"While thankfully the Company experienced fewer problems directly related to COVID-19 illness, the efficiency of our manufacturing operations was negatively impacted during the third quarter as shortages of both purchased materials and skilled labor disrupted our normal production cadence.  These supply chain and people related shortages constrained sales growth during the quarter in both of our operating divisions, but most notably in our Industrial Division where the supply chain impact was more significant.  Results for the third quarter of 2021 were also adversely impacted by the combined effects of material cost inflation, and sharply higher transportation costs that were incurred to meet customer requirements.  Third quarter sales, general and administrative costs were also higher than the comparison period because salaries and accruals for profit sharing and management incentive plans were frozen in the third quarter of 2020 in response to the impact of COVID-19.  Selling costs were also higher as sales commissions increased and our sales teams began to travel more frequently with increased trade show attendance.  The Company also incurred higher administrative costs resulting from the timing of certain stock based compensation expenses as well as certain one-time costs associated with the CEO succession process, both of which contributed to a significantly higher effective tax rate for the third quarter. 

"Our Agricultural Division continued to perform at a very high level in the third quarter in spite of some mixed signals from the markets.   While corn and soybean prices declined somewhat relative to the levels achieved in the second quarter, they remained at historically good levels.  Cattle prices rose steadily through July and August before giving back the gains in September to end the quarter slightly lower.  Finally, tractor sales rose modestly compared to the third quarter 2020 but with the gains more concentrated in the higher horsepower machines.  Dealer inventories also remained low, and have not yet recovered to levels evident before the pandemic.  Against this backdrop, demand for the Agricultural Division's products remained strong and the Division's sales increased by 25% compared to the third quarter of 2020.  A favorable product mix supported by solid contributions from operations in the U.K., Europe, Brazil and Australia contributed to this Division's earnings in the quarter.

"Alamo's Industrial Division continued to experience healthy demand for its products from state and municipal government entities, contractors and industrial end users.  Sales in this Division increased by 12% versus the third quarter of 2020 primarily driven by strong demand for its forestry and tree care products, excavators and vacuum trucks.  Division profitability was lower than the comparison period of 2020 partly due to the fact that governmental agencies, with only rare exceptions, do not allow post-order inflationary price adjustments.  Truck chassis delivery delays due to the ongoing computer chip shortage also had a meaningful negative impact on Industrial Division sales and profitability, more so than had been the case in the previous quarters of 2021.  This Division's operational efficiency was significantly impacted by these supply chain problems and shortages.  Lower sales and higher warranty costs in the Division's engineered snow removal products business also negatively impacted profitability in the quarter.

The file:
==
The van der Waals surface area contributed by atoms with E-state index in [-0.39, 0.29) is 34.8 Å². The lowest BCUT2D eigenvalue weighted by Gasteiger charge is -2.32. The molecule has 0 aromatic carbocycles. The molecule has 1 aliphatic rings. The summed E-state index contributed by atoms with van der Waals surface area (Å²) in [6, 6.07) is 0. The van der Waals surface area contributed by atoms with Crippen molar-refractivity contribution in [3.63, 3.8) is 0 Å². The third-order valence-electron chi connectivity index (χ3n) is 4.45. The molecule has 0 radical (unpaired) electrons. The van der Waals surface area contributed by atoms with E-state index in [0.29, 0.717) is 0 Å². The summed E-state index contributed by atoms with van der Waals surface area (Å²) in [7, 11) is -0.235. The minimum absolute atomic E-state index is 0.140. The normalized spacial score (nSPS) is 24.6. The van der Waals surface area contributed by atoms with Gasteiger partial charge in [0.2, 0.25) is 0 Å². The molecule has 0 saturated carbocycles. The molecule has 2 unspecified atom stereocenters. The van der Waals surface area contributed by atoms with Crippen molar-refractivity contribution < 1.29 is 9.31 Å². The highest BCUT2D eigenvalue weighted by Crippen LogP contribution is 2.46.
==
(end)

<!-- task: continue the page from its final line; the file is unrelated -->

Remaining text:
"In retrospect, while the impact that several one-time items and a higher effective tax rate had on our third quarter earnings was disappointing,  I remain pleased with the way our employees have continued to react positively to the challenges evident in the current business environment.  On a positive note, our gross margin, while lower than third quarter 2020 gross margin,  improved slightly compared to the second quarter of 2021 gross margin. We were also able to further strengthen the company's balance sheet by reducing our long term debt by over $20 million during the quarter.  Notably, despite the significantly higher backlog and resulting longer lead-times to deliver equipment to our customers, we have not experienced any significant order cancellations to date.

"As we announced last week, it was gratifying to complete the acquisition of Timberwolf Limited, a leading U.K. based manufacturer of tree-care brush and limb chippers.  While this is a fairly small transaction financially, it is strategically and operationally important because Timberwolf has developed a solid distribution network that covers the United Kingdom, Europe and certain other markets.  This network will provide us with important new access points into these market areas for our Morbark, Rayco and Denis Cimaf forestry and tree-care products.  In addition, the chippers produced by Timberwolf fill gaps in Morbark's chipper offering and provide opportunities for cross branding.

"Looking ahead to the fourth quarter, I expect we will continue to experience the same headwinds associated with cost inflation, supply chain disruptions and skilled labor shortages that we experienced to a greater degree in the third quarter.  These challenges are not expected to improve significantly in the short term.  However, the one-time administrative costs we encountered this quarter are not expected to repeat.  I also expect that our effective tax rate will return to a more traditional level in the fourth quarter.  

"Looking ahead into 2022, the consensus of professional opinion seems to be that the computer chip shortage will potentially persist throughout most of the year.  Inflation is also expected to remain elevated through at least the first half of 2022, along with skilled labor shortages.  In spite of these persistent issues, I remain optimistic about Alamo Group's long term prospects.  With a very strong backlog and ongoing market momentum, we are well positioned to benefit when the supply chain issues begin to resolve. We continue to invest in training our people and in improving our facilities to regain efficiencies lost in the short term.  We will also continue to work closely with our key suppliers to do all we can to minimize the disruption impact on our operations and to get the best possible outcomes for our customers."